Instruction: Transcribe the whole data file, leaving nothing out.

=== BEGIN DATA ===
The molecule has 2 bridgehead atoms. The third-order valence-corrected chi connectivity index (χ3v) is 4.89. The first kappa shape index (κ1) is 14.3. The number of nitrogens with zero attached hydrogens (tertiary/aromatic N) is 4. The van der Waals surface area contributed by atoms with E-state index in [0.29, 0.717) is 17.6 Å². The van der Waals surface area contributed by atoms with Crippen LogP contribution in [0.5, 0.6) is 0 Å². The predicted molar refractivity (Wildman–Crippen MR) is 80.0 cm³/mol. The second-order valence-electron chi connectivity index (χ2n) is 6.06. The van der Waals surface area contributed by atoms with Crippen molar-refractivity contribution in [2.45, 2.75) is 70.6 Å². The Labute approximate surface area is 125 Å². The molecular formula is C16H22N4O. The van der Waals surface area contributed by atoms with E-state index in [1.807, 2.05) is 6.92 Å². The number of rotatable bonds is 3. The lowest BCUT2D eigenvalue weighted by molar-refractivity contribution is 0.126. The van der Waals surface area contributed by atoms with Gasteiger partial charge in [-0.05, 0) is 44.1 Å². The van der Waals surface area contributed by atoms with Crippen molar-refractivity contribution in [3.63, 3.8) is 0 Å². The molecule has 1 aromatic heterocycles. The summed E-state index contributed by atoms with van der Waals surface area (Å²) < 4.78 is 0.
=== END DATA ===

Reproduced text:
The molecule has 2 bridgehead atoms. The third-order valence-corrected chi connectivity index (χ3v) is 4.89. The first kappa shape index (κ1) is 14.3. The number of nitrogens with zero attached hydrogens (tertiary/aromatic N) is 4. The van der Waals surface area contributed by atoms with E-state index in [0.29, 0.717) is 17.6 Å². The van der Waals surface area contributed by atoms with Crippen LogP contribution in [0.5, 0.6) is 0 Å². The predicted molar refractivity (Wildman–Crippen MR) is 80.0 cm³/mol. The second-order valence-electron chi connectivity index (χ2n) is 6.06. The van der Waals surface area contributed by atoms with Crippen molar-refractivity contribution in [2.45, 2.75) is 70.6 Å². The Labute approximate surface area is 125 Å². The molecular formula is C16H22N4O. The van der Waals surface area contributed by atoms with E-state index in [1.807, 2.05) is 6.92 Å². The number of rotatable bonds is 3. The lowest BCUT2D eigenvalue weighted by molar-refractivity contribution is 0.126. The van der Waals surface area contributed by atoms with Gasteiger partial charge in [-0.05, 0) is 44.1 Å². The van der Waals surface area contributed by atoms with Crippen molar-refractivity contribution in [3.63, 3.8) is 0 Å². The molecule has 1 aromatic heterocycles. The summed E-state index contributed by atoms with van der Waals surface area (Å²) < 4.78 is 0.